Date posted to database: April 25, 2012
Last Revised: April 25, 2012

August 3, 2012 | Permalink | Comments (0) | TrackBack (0)

On Price Recognition and Competition with Boundedly Rational Consumers

Posted by D. Daniel Sokol

Vahid Mojtahed, Ca' Foscari University writes On Price Recognition and Competition with Boundedly Rational Consumers.

ABSTRACT: We study an extension of the model of Rubinstein (1993) to two firms, competing in a market with consumers who are boundedly rational with respect to processing information. The cognitive bound forces customers to partition the price space. Rubinstein shows that a monopolist is able to earn a higher profit by exploiting consumers’ lack of processing ability. We extend his model to a duopoly, and show the Nash and Correlated equilibria of the game. We prove that in competition, whether firms choose their strategies independently or dependently, firms’ joint profit is lower than in a monopoly but does not vanish completely. The uncertainty regarding the consumers’ cutoff point and differences across firms’ prices impel firms to set their prices equal to the marginal cost.

August 3, 2012 | Permalink | Comments (0) | TrackBack (0)

European Commission Enforcement in the Pharmaceutical Sector: Less Than Expected? The Boehringer Case Closure Suggests as Much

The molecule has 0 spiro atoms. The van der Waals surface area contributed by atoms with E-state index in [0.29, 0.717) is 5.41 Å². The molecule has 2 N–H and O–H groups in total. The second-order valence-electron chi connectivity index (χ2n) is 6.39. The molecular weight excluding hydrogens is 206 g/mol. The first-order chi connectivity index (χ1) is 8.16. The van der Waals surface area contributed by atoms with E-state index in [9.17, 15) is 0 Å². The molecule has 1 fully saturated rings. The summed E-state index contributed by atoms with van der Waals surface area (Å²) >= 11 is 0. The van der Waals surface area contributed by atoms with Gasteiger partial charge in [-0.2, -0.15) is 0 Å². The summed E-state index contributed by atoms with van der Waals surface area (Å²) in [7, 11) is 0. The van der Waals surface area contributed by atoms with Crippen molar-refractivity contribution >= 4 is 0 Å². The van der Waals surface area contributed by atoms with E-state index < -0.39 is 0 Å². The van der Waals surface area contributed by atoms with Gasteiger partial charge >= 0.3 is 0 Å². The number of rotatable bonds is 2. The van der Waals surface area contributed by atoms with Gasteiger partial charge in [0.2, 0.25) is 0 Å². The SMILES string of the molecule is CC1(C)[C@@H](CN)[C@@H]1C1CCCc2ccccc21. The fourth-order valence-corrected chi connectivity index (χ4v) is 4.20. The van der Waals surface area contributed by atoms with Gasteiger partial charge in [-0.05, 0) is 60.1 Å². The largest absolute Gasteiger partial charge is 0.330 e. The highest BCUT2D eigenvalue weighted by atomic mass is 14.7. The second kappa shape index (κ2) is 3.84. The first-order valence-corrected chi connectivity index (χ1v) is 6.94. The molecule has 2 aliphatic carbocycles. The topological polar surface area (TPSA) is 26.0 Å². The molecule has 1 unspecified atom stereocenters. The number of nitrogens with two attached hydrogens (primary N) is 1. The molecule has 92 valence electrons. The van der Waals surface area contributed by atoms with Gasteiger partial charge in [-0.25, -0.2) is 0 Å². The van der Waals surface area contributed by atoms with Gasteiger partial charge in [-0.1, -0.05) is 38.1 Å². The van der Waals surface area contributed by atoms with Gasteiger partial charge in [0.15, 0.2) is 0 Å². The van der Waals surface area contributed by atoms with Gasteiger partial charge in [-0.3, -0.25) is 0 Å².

Posted by D. Daniel Sokol

Sean-Paul Brankin (Crowell Moring) notes European Commission Enforcement in the Pharmaceutical Sector: Less Than Expected? The Boehringer Case Closure Suggests as Much.

ABSTRACT: On July 6, 2011, the European Commission closed the case file in its Boehringer/Almirall investigation. It did so without a formal decision, without formal remedies, and without imposing a fine. There is nothing necessarily remarkable about that. Sometimes an investigation simply reveals that there is no case to answer and the file must be closed. But here, something more interesting seems to have been going on. In effect, the Commission reached an informal settlement with Boehringer involving no penalty. In context, that was a curious decision: this was the first definitive enforcement action (albeit informal) taken by the Commission in the wake of the Pharmaceutical Sector Inquiry. That suggests something significant about the likely extent of the Commission's enforcement of EU antitrust rules in the pharmaceutical sector. Teasing out what requires a more detailed look at the underlying facts and the overall context.

August 3, 2012 | Permalink | Comments (0) | TrackBack (0)

A Global Collection: Review of Lianos' & Sokol's the Global Limits of Competition Law

Posted by D. Daniel Sokol

Max Huffman, Indiana University Robert H. McKinney School of Law has posted A Global Collection: Review of Lianos' & Sokol's the Global Limits of Competition Law.

Abstract: The Global Limits of Competition Law is the first installment in Danny Sokol’s and Ioannis Lianos’ ambitious new series from Stanford University Press, Global Competition Law and Economics. The project is ambitious because it takes on a potentially unbounded topic and one that is constantly changing. It is also ambitious because Sokol and Lianos enter a saturated market. This first volume is sufficiently captivating, and represents such an extraordinary breadth of national and regional perspectives, that they appear to have fulfilled their ambitions.

August 3, 2012 | Permalink | Comments (1) | TrackBack (0)